Sandpaper Alternatives For 3D Prints

A finished 3D print, especially plastic deposition types, often have imperfections in them from the process of laying down each layer of material and from the printer itself. For small batches or one-off parts, we might reach for a few pieces of sandpaper to smooth out these rough edges. While that might work for a small number of parts, it’s not always the best or lowest-effort option for refining these prints. There are a few alternative methods to try out if your fingers are getting sore, though.

Rather than removing material as sandpaper does, most of these methods involve adding material to the print in order to fill in the rough edges of the print. There is a 3D-print-specific product listed called 3D Gloop! which is generally used as a glue to hold plastic parts together, but can also act as a fill in a pinch. Two other similar methods, one using spray paint and polyurethane and the other using epoxy, are more general-purpose ways of finishing the prints with a more natural texture than the printer will produce on its own. They’re not all additive, though; the final (and perhaps, most toxic) method here to achieve a smooth surface on a print uses solvent to remove some of the material instead.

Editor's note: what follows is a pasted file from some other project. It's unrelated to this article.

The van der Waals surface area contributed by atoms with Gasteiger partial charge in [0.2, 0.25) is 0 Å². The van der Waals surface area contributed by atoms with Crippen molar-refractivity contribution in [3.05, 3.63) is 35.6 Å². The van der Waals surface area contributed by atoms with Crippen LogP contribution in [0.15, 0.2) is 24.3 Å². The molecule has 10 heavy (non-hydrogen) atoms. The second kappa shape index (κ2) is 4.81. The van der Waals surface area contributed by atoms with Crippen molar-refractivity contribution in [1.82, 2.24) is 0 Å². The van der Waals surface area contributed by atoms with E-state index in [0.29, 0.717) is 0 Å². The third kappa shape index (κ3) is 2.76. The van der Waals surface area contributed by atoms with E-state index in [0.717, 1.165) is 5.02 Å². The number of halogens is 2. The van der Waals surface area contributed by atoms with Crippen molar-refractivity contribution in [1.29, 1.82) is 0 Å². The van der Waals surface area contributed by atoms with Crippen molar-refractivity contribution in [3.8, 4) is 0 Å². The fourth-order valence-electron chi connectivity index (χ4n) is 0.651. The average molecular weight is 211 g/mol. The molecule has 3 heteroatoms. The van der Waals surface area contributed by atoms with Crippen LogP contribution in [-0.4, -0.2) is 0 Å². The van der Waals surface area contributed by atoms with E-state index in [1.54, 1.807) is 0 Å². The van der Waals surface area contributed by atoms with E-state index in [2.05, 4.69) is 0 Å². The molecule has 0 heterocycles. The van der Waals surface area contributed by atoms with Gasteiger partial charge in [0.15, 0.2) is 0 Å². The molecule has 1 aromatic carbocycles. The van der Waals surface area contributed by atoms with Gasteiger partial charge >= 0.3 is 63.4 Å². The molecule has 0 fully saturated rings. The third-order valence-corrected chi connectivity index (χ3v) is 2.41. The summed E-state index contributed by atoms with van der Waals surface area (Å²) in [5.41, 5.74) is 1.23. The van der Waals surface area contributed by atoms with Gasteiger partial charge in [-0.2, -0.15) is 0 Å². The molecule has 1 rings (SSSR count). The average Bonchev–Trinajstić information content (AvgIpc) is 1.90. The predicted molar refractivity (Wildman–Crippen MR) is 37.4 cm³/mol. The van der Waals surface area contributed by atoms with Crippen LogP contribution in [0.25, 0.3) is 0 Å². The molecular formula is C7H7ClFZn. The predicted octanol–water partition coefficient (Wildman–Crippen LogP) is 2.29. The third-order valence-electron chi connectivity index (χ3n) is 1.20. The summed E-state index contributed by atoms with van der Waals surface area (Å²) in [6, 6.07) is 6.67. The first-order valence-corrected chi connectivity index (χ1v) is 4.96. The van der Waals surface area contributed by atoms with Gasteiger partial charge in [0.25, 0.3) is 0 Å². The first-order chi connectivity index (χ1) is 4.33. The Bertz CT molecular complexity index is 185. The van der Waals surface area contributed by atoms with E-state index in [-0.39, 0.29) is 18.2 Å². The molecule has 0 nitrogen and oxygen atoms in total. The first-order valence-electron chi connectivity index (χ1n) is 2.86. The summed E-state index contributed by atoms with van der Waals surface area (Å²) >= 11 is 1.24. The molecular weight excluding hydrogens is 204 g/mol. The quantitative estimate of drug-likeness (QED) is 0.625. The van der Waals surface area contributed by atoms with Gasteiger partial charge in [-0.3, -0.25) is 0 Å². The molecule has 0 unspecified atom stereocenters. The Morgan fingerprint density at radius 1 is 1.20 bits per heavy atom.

While sandpaper does have its time and place, certain prints may lend themselves more to being finished by one of these other methods especially if they are overly complex, fragile, or an unusual size. Take note of the safety gear you’ll want to have on hand for most of these methods, though, as gloves and a respirator are highly encouraged and possibly helpful even if using only sandpaper. These aren’t the only ways of finishing 3D prints, either. Some of our other favorites are using glazing putty or silver for the finish.